The Morning after the Lao Lao Rice Whisky


I peered at my phone and, when it came into focus, saw that it was time to get up. Then I found that I was already dressed. I jammed my hat on my head instead of brushing my hair, grabbed my backpack and checked out of the guesthouse.

I slipped my sunglasses on as I went outside – although the morning was overcast – and took a motorbike taxi to the bus stop. I was the only falang (Westerner) on the bus, so I knew exactly who the driver and his friend were talking about when they kept using that word in a sniggering conversation. I hid behind my glasses and looked out the window.

It is only a couple of decades since the mountains surrounding the road to Luang Prabang were riddled with bandits; but only the cows which ran into the road at intervals held us up, and the only other people we saw were the women from the villages of subsistence farms who threshed the corn by hand at the side of the road, and the tiny children who ran out and held up dead animals for sale.


One girl had a hare barely smaller than her and a boy had what looked like a rat. I turned away, though. Nausea had been hovering in the background all morning, as it was.

It is a glorious, breathtaking route through the mountains. The road struggles up and spirals round with a surprise after every corner, be it soaring peaks, a snaking river, a deep, deep valley, or a big, honking 16-wheeled truck.

The bus pulled into Luang Prabang in the late afternoon and I shouldered my backpack and struggled off to look for a guesthouse.

© Richard Senior 2015

A Bus to Puno


The bus station was teeming with Quechua families with suitcases-worth of belongings in rainbow papooses which they squeezed through the doors of the buses. There were a few gringo backpackers, too, with the look of the road about them. Touts shouted destinations, barely pausing to breathe. “Arequipa-Arequipa-Arequipa-Arequipa-Aquipa-Aquipa-Aquip-Aquip….” But no one was buying tickets to Arequipa.

I wanted to go to Puno and knew from the guidebook that it would be a full day’s drive.

Will it be a coach?” I asked.

“…Almost,” the guy said.

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I imagined a scrapper with four bald tyres and seats like park benches and filthy windows taped shut; and it was easy to picture, because most of the buses in Lima had been like that. I expected to arrive in the sort of discomfort you feel when you commute on British trains.

It was not so bad, though. The bus cannot have been more than thirty years old – not much more, at any rate – and although it pumped out black smoke and wallowed over bumps, it looked capable of getting to Puno. The buses in Lima never looked as if they would make the next traffic lights.

The single track road stretched for hours ahead on its serpentine way through an endless landscape of plains reaching out to distant mountains in front of mountains in front of still more mountains, chaperoned by a river and flocks of sheep and herds of llamas which grazed beside and blundered right onto the road, forcing the driver to stop.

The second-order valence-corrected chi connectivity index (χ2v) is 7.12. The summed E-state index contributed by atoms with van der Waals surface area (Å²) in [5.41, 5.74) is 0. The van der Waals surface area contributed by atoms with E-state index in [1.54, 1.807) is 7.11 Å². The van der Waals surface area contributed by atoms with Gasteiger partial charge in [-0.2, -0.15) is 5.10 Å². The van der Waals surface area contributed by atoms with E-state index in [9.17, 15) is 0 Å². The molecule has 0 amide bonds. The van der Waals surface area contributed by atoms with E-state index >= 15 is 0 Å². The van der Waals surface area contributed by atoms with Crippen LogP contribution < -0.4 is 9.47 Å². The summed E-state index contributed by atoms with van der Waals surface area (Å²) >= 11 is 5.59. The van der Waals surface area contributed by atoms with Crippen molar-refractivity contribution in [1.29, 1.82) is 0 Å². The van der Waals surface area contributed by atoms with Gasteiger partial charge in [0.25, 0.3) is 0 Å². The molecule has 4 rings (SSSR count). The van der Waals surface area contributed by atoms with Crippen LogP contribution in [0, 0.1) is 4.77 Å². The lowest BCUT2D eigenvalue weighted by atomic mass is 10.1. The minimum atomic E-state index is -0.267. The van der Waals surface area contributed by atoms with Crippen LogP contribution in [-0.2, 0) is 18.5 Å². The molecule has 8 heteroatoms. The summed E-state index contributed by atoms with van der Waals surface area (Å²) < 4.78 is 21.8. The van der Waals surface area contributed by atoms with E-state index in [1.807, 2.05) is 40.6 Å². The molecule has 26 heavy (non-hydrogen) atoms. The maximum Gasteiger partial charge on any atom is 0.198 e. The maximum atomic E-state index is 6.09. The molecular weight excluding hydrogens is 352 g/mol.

Sometimes, in the middle of miles of nothing, there was an adobe hut with a collapsing thatched roof which looked like a relic from decades ago, but nearby there was a Quechua herdsman who could surely have lived nowhere else. There were the ruins of an ancient stone village, with a new adobe village abutting it; there were charming little towns, a long way from the Gringo Trail; and then there was Juliaca.

All the gringos stared out the window as we passed through, much as they might at a car smash. It is the scariest city I have ever seen, despite growing up in West Yorkshire. The roads were just mud and boating lake puddles in the bit that I saw: no surface, no pavements at all. Dangerous-looking young men lounged in doorways, scowling from under hoods. My guidebook warned that daytime muggings were common enough, and at night were too frequent to mention.


But Puno is better, in parts. It has a nice Baroque cathedral, photogenic decay and indigenous markets selling colourful fabrics and sandals made from car tyres. It is worth a day of your time.


I arrived, by chance, the day before the festival of La Virgen de la Candelaria and the party erupted all over town next morning. There were street food vendors on every corner and I bought an anticucho (marinated beef heart skewer) outside my hotel and tried to eat it while I threaded my way through the crowds. Scuse me! Scuse… err… ¡Permesso! There were brass bands and flautists and men with big drums they call wankaras. Aymara dancers trooped down the street whirling batons. I wanted to cross but there was never a gap, so I joined the parade and slipped out further down the road. Wankara, someone said.

A very drunk man leaned against a wall in a lane, with his head lolling a few centimetres from speeding mototaxis. Another happily pissed in the middle of the road and people pretended not to notice.

It was like a Saturday night back home.

© Richard Senior 2015

Landscape image: Shutterstock